- Kevin Seifert, NFL Nation
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First, contrary to an NFL statement last week, the declaration offered neither confirmation of a New Orleans Saints bounty program nor an admission that Hargrove participated in one when he played for the Saints in 2009 and 2010. Instead, the declaration revolves around Hargrove's contention that then-Saints defensive coordinator Gregg Williams and assistant head coach Joe Vitt instructed Hargrove to deny all knowledge and existence of a bounty program when NFL investigators questioned him in 2010. Specifically, Hargrove said he was told to "play dumb."
Second, the declaration frankly paints a scene of the two Saints coaches blackmailing and implicitly threatening a player who at the time was one year removed from serving a year-long NFL suspension for violating the NFL's substance abuse program. According to the document, which Hargrove signed last month, Williams told Hargrove he had been working on a depth chart and had penciled him in as the starting left end after a year spent mostly as a reserve defensive lineman.
Williams used that nugget to start a conversation that ended with him asking Hargrove to fend off NFL investigators. There was no overt mention of a quid pro quo, but I think any reasonably intelligent person can see what Williams was up to, at least based on the account Hargrove gave in his declaration.
After following Williams' instructions, Hargrove reported he was "never given an opportunity to compete for the starting defensive end job." I guess someone could consider Hargrove's return to reserve status in 2010 as evidence that there was no quid pro quo. It could also be a broken promise made to elicit loyalty.
Meanwhile, the declaration implies that Vitt also requested a degree of loyalty because he was part of the St. Louis Rams' coaching staff when Hargrove was drafted in 2004. Vitt also played a role in bringing Hargrove to the Saints in 2009, vouching for him when few teams were willing to offer him a contract.
Obviously there are two sides to every story, and as we hinted at last week, this declaration helps paint a broader role of Hargrove's participation in the investigation and the merit, or lack thereof, for the eight-game suspension he has been served with to start the 2012 season.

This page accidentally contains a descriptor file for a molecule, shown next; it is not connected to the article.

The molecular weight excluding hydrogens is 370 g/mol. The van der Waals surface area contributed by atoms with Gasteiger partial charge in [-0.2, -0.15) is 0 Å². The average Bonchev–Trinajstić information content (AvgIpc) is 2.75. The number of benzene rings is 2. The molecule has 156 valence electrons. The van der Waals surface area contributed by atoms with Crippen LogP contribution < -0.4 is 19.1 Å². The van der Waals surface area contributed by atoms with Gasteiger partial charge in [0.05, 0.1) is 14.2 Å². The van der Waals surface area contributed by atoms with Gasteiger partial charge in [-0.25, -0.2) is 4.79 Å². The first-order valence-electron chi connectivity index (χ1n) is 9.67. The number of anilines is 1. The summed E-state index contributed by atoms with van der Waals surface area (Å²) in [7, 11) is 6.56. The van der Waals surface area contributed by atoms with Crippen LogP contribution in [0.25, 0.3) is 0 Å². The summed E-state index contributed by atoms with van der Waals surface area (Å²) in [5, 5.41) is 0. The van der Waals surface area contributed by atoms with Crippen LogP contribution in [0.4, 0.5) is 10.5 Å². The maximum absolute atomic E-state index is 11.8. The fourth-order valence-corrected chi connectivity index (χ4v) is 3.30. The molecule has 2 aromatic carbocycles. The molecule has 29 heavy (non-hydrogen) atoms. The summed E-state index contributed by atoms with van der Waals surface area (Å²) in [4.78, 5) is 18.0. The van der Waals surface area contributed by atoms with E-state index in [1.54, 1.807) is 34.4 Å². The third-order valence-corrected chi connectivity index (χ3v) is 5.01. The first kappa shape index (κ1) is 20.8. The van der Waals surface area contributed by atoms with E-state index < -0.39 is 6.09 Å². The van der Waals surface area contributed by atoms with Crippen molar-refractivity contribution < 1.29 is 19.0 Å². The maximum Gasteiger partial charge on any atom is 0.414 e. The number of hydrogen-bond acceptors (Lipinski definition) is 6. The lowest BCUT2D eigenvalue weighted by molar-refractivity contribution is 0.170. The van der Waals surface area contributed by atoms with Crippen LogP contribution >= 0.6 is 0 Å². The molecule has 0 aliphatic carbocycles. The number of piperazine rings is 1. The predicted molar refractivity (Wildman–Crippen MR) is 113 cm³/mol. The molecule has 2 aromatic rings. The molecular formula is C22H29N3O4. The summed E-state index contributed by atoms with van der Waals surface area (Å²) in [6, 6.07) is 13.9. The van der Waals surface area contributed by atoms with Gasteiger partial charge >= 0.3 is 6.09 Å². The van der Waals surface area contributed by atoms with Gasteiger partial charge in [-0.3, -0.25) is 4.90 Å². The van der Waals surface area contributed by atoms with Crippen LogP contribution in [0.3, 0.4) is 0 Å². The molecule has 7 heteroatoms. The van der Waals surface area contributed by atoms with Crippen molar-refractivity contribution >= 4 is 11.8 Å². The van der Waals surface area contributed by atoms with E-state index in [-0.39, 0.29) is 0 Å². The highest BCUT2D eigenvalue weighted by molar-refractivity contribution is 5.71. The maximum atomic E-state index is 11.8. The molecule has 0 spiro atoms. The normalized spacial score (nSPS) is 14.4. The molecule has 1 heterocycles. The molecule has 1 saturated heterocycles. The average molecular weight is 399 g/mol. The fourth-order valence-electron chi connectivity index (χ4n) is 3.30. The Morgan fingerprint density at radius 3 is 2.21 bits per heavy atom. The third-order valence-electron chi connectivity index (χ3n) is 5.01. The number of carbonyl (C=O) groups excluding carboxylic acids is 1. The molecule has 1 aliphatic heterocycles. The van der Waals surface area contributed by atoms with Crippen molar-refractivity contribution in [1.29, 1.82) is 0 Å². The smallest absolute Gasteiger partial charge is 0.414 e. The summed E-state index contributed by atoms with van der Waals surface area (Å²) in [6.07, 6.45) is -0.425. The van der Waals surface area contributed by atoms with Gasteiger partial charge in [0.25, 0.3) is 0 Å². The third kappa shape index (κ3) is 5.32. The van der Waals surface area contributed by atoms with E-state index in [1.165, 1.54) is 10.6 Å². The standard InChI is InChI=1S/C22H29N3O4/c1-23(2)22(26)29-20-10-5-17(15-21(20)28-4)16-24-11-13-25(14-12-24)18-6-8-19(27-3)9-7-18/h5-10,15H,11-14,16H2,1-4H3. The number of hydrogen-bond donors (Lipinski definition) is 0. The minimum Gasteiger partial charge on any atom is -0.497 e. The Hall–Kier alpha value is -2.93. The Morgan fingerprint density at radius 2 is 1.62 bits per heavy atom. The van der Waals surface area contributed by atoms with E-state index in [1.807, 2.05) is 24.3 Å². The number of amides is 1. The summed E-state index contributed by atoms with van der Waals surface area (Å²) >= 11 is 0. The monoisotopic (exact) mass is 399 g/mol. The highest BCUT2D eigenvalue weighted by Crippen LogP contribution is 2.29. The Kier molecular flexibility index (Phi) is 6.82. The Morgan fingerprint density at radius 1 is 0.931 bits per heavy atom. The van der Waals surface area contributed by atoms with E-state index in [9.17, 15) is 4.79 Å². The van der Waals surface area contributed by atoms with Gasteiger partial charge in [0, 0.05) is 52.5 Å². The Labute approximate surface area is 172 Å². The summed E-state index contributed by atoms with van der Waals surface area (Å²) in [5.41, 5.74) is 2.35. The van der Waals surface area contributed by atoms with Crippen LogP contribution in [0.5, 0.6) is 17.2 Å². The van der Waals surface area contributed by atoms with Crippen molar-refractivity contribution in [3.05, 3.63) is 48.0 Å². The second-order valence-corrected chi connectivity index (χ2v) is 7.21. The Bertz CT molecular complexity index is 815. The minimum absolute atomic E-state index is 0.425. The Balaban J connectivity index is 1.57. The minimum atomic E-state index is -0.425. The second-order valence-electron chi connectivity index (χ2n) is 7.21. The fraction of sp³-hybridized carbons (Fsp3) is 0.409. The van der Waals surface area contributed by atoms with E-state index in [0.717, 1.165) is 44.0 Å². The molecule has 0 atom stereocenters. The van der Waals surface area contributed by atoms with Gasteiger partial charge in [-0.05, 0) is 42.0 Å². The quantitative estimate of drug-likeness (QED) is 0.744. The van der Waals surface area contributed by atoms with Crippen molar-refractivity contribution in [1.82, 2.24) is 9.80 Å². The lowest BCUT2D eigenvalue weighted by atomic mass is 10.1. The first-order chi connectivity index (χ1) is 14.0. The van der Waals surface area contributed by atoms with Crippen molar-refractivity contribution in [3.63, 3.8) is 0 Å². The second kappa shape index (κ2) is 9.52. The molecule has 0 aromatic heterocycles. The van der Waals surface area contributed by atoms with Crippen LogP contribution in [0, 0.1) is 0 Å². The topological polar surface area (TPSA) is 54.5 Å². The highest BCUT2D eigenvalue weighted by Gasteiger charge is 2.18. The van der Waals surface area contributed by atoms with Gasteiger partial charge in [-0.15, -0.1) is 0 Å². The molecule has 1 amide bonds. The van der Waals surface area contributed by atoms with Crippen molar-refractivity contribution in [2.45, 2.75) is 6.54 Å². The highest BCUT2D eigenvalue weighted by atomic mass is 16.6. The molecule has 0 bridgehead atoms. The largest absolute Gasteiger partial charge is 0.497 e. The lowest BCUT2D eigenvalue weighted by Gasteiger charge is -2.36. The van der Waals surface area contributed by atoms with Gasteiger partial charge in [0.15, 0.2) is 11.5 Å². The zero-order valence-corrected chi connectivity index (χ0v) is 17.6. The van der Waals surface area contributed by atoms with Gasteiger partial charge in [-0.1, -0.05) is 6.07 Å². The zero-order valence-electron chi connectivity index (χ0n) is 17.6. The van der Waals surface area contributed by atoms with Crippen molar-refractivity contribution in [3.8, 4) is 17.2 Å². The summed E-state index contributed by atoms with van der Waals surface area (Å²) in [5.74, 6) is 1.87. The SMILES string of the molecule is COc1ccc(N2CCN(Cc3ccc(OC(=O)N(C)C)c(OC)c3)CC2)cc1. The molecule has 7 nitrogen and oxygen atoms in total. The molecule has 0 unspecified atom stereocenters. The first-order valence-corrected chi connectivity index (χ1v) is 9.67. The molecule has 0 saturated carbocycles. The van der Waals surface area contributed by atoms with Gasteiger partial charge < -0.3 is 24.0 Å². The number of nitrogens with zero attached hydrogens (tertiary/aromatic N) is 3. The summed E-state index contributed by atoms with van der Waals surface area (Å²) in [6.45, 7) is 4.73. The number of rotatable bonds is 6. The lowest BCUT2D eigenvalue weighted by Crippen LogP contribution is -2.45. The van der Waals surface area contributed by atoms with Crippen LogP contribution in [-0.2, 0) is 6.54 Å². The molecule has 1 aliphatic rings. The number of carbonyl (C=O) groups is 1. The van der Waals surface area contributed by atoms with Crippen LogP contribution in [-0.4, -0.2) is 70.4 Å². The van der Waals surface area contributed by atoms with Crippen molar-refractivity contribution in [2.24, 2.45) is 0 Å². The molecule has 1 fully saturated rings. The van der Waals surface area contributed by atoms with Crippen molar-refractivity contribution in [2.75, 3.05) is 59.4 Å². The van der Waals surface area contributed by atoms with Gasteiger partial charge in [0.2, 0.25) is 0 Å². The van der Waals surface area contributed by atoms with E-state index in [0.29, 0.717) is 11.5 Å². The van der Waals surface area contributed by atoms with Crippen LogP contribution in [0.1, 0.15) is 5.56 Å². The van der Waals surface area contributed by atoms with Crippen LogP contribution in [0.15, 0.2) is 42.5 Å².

On the surface, the declaration doesn't provide the information the NFL claimed last week that it did. (The NFL's statement last week: "Hargrove submitted a signed declaration to the league that established not only the existence of the program at the Saints, but also that he knew about and participated in it.")
Perhaps the league has other evidence. But to me, and I would think most people, Hargrove's admission that he was instructed to deny the existence of a bounty program is not the same as acknowledging he either knew about it or participated. It isn't even enough to say that Hargrove lied. He followed instructions to deny knowledge. If that's the only evidence the league has on Hargrove, then an appeal initiated Monday might have some merit.
Again, as we discussed last week, Hargrove must own the original words he spoke to investigators. But this declaration provides some context for why he said what he said.
It might be easy for us to say in a vacuum that we would tell the full truth at all times, but this was a player who was still in the process of convincing the league he was employable. He was being offered a promotion by one of the few teams that originally expressed interest. It's dirty stuff. This entire episode -- the bounty program and the NFL's investigation -- gets murkier with every layer peeled away. What's next?
The signed declaration submitted to the NFL by Green Bay Packers defensive lineman Anthony Hargrove, revealed Monday by Yahoo! Sports, is troubling on a number of counts.